σ 0 3 / 13 (3)

Two phases of composition LaH10 and LaH16 have been experimentally confirmed [2] . One the boundary between both phases a nominal composition of about LaH13 may actually exist. A topotactic intergrowth of the (111) plane of cubic LaH10 or the (001) plane of rhombohedral LaH10 with the (001) plane of hexagonal LaH16 is likely, possibly connecting the two phases by a common 6-ring of hydrogen atoms. Also multiple twinning as frequently observed in zeolites can lead to the required composition. The a-axis lattice parameters for rhombohedral LaH10 and hexagonal LaH16 are nearly identical (3.66 Å compared to 3.68 Å [19] ).

Semonov et al. [1] illustrated the critical temperature Tc versus the hydrogen atom number n(H) of lanthanum hydrides by a parabola. The maximum of the parabola yielded a composition of about LaH11 (Figure 1). This is a step towards the composition of LaH13 as the intended optimum.

The few experimental points can also be represented by an asymmetric Gaussian or Cauchy distribution function [20] with a smooth slope on the side of less hydrogen compared to the steeper slope on the hydrogen-rich side to shift the curve maximum towards the LaH12 or even LaH13 composition. From density arguments this is the more likely solution.

In Figure 2 earlier results [10] that illustrate the dependence between the critical temperature and the mean cationic charge c> for unconventional superconductors were completed with data points for the lanthanum super-hydrides respectively H3S, showing the branch of n-type superconductors besides the p-type branch. The blue curve fits the σ > σ0 branch of n-type superconductors according to the simple relation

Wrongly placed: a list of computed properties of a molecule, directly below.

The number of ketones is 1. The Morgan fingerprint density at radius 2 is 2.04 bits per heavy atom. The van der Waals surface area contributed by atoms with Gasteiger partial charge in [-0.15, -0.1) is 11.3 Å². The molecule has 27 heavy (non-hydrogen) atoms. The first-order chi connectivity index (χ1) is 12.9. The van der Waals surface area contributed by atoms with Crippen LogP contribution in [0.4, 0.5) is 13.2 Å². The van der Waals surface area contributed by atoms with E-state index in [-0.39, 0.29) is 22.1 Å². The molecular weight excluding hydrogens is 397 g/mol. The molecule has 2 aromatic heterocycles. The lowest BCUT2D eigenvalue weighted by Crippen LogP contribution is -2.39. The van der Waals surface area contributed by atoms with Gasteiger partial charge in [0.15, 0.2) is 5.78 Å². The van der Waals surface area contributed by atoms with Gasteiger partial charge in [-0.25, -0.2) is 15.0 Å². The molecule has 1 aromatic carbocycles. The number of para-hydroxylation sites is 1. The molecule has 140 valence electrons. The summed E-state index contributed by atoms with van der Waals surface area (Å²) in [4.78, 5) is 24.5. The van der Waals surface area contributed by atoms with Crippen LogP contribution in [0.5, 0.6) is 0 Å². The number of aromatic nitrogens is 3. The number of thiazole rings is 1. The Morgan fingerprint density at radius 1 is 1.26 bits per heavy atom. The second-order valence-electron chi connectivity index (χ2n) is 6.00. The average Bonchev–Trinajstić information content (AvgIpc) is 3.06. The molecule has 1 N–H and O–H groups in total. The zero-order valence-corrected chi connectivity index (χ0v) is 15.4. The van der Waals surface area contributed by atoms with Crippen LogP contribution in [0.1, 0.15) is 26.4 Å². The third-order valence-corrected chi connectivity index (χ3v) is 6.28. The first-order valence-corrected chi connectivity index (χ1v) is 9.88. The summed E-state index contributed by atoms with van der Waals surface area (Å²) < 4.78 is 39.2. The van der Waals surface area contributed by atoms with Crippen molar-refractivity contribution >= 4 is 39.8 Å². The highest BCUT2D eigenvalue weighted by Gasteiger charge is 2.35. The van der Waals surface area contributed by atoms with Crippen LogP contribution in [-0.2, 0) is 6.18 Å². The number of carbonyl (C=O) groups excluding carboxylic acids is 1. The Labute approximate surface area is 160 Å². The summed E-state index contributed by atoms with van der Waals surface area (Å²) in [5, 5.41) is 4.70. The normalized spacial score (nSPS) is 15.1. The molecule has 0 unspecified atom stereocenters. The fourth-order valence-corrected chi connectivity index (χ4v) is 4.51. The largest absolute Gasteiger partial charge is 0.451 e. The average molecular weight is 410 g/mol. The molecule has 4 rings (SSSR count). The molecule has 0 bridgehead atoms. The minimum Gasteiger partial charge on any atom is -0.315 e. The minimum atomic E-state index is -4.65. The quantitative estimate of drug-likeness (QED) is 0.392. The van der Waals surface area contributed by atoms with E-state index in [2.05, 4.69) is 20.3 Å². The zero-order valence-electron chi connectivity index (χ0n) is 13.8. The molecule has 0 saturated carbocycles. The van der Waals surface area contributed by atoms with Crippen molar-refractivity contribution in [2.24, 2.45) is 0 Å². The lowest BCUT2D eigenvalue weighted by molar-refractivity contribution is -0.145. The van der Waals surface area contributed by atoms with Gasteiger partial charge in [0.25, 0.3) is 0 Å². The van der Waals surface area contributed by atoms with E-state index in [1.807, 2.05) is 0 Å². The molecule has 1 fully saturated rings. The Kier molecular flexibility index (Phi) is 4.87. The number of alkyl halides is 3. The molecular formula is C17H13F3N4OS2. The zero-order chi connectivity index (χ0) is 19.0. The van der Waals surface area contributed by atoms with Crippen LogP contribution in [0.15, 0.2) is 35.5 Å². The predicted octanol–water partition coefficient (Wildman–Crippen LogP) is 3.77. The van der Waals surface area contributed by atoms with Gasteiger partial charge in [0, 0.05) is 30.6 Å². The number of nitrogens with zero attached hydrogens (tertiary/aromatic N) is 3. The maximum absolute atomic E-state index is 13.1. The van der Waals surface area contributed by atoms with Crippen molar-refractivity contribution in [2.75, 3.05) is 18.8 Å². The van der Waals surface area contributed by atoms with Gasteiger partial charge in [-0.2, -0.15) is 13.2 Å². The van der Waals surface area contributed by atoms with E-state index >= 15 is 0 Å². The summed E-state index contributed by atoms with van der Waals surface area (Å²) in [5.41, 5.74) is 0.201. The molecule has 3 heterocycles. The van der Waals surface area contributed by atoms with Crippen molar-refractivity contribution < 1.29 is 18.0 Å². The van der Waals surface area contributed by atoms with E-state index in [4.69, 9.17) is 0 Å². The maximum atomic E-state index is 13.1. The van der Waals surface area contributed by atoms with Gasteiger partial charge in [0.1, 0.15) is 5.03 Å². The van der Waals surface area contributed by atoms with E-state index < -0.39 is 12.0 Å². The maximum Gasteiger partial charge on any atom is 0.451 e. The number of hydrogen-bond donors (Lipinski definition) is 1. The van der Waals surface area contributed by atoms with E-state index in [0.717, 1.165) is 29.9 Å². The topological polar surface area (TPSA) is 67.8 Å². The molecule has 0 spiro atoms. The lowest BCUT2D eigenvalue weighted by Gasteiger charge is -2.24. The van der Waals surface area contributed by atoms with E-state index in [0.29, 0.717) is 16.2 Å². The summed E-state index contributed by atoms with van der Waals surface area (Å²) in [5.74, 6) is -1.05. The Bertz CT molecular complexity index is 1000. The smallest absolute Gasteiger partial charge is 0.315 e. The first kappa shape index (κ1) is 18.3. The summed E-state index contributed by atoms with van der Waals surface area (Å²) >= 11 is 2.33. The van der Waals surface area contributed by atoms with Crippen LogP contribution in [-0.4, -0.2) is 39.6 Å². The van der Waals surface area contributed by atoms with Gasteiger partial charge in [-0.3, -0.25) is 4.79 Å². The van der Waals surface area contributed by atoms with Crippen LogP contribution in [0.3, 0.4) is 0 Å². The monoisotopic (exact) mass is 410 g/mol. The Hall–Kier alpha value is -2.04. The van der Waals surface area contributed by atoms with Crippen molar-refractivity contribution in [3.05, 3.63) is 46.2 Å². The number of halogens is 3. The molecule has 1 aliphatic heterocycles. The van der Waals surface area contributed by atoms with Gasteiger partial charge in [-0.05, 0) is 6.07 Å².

T c ( K ) ( 447.8 ± 16.7 ) e σ , (4a)

or finer adjusted T c ( K ) ( 553.8 ± 18.3 ) / ( e σ + 8 7 σ ) . (4b)

If one calculates the average charge over all atoms, avoiding in the case of super-hydrides the terms cation or counterion, then for LaH12 the mean charge would yield the optimum of σ = σ0 = 0.23.

However, it remains open how pure hydrogen under very high pressure can be treated within this scheme. Molecular dissociation of H2 near 500 GPa could lead to superconductivity around 356 K [21] . From Equation 4a an optimum transition temperature of Tc ≈ 356 K for super-hydrides can be estimated matching well the predicted one for pure hydrogen.

The mean cationic charge c> (in units of holes) of unconventional superconductors is limited to the asymptotic value of (see Figure 2)

< q c > asymp 13 δ 1 (5)

Figure 2. Mean cationic charge versus critical temperature of superconducting compounds. p: p-type branch, n: n-type branches having σ < σ0 and σ > σ0 (σ equivalent to c>). For more details see [10] .

This may underline once again the fractal nature of unconventional superconductivity.

3. Dependence of the Critical Temperature on the Widths of Structural Slabs

The critical temperature of unconventional superconductors is obviously inversely proportional to the distance of copper atoms in the CuO2 plaquette [11] . On the basis of this specification the present author argued in a previous publication [10] that room temperature superconductivity could be reached with a smart structure where the relevant atomic distances have been reduced by a factor of 2 compared to cuprates giving about 3.85 Å/ 2 ≈ 2.72 Å.